Belmont reinvents city festival

While the venues and events may change, Belmont officials hope to prove that city pride lives on in new forms.

On Tuesday, the Belmont City Council gave the go-ahead to end the Belmont Festival, the two-day community event traditionally put on by the city and the Chamber of Commerce. But in its place, with the help of city-donated space and fee waivers, a new celebration, the Save the Music Festival, will begin on October 14.

Two years ago, the chamber’s Belmont Community Festival and the city’s Belmont Art and Wine Festival merged into the Belmont Festival to support each other against declining attendance and public interest.

But attendance continued to fall, a decline chamber President Ron Denman attributed to the glut of similar festivals along the Peninsula.

The city pulled out of the festival because the Parks and Recreation Department was using up 400 hours of staff time a year — worth approximately $20,000 — coordinating the event.

“Art and wine festivals as such have become overdone replicas of one another, offering many of the same arts, crafts and activities,” Parks and Recreation Director Adam Politzer said.

But while the festival was shrinking, the Belmont-Redwood Shores School District’s Save the Music festival was attracting enough attention to raise approximately $54,000 in two days in 2006.

The chamber proposed the idea of a partnership, and the Save the Music Festival, a one-day event, was born. The city will waive $7,888 in fees for the event, the chamber will provide booths for local businesses and traveling vendors, and the music program will provide the entertainment.

School-Force, the nonprofit district group that created Save the Music, plans to present bands from nearby schools, local musicians and some surprise guests in October to entertain the 7,000 people they’re hoping to attract.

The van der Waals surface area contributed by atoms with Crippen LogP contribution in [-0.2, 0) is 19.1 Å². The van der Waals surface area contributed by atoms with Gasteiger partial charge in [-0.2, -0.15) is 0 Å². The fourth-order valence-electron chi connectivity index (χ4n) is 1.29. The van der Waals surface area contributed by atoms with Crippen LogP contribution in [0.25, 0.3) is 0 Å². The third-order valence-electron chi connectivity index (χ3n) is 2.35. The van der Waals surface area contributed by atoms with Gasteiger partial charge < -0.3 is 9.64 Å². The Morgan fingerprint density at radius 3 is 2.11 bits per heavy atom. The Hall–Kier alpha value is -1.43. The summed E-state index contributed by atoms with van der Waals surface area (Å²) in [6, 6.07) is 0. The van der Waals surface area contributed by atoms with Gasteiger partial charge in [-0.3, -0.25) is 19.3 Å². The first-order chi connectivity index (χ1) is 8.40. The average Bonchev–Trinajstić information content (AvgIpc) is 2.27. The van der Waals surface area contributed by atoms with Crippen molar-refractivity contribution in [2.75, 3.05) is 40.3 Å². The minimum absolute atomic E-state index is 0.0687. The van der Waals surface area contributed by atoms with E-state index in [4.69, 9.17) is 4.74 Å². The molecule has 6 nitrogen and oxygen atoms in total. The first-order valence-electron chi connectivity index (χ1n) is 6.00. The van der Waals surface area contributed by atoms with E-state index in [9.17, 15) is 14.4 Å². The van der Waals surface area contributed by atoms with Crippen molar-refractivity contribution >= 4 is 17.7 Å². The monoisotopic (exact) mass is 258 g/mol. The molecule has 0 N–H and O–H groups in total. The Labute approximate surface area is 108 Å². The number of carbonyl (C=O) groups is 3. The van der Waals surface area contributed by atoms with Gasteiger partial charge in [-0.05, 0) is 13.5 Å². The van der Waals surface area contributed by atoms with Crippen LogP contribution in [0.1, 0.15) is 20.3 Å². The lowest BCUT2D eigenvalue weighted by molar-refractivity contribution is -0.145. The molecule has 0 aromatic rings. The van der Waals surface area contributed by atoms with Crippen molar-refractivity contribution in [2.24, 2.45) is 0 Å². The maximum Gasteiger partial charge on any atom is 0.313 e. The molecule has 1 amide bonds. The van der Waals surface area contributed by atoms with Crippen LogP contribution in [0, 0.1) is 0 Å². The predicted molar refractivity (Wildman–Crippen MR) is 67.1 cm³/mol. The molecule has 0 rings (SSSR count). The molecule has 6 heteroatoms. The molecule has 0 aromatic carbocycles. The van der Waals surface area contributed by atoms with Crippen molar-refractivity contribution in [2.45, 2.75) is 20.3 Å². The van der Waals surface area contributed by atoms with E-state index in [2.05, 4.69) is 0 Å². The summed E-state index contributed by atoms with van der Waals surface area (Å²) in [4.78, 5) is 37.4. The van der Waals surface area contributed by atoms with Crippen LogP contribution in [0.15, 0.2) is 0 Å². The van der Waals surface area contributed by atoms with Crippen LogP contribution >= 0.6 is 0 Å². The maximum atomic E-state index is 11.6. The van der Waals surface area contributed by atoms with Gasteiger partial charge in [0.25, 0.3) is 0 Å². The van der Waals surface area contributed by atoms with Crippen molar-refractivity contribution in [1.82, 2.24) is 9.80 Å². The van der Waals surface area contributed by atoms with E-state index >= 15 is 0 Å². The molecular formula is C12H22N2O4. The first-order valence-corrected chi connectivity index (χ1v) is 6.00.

If the festival succeeds, the city hopes to expand it beyond the one-day event.

jgoldman@examiner.com

Bay Area NewsLocal

If you find our journalism valuable and relevant, please consider joining our Examiner membership program.
Find out more at www.sfexaminer.com/join/

Just Posted

Construction in the Better Market Street Project between Fifth and Eighth streets is expected to break ground in mid-2021.<ins></ins>
SFMTA board to vote on Better Market Street changes

Agency seeks to make up for slimmed-down plan with traffic safety improvements

U.S. Vice President-elect Kamala Harris speaks during an event to name President-elect Joe Biden’s economic team at the Queen Theater on Dec. 1, 2020, in Wilmington, Del. (Alex Wong/Getty Images/TNS)
Kamala Harris to resign from Senate

Bridget Bowman CQ-Roll Call Vice President-elect Kamala Harris will resign from the… Continue reading

A view of Science Hall at the City College of San Francisco Ocean campus on Thursday, Jan. 14, 2021. (Kevin N. Hume/S.F. Examiner)
CCSF begins search for next chancellor amid new challenges

‘It’s arguably the biggest single responsibility the board has,’ trustee says

Some people are concerned that University of California, San Francisco’s expansion at its Parnassus campus could cause an undesirable increase in the number of riders on Muni’s N-Judah line.<ins></ins>
Will UCSF’s $20 million pledge to SFMTA offset traffic woes?

An even more crowded N-Judah plus increased congestion ahead cause concern

From left, Natasha Dennerstein, Gar McVey-Russell, Lucy Jane Bledsoe, Jan Steckel and Miah Jeffra appear in Perfectly Queer’s fifth anniversary reading on Jan. 20.<ins> (Courtesy photo)</ins>
Perfectly Queer reading series celebrates fifth anniversary

Online event features five writers, games, prizes

Most Read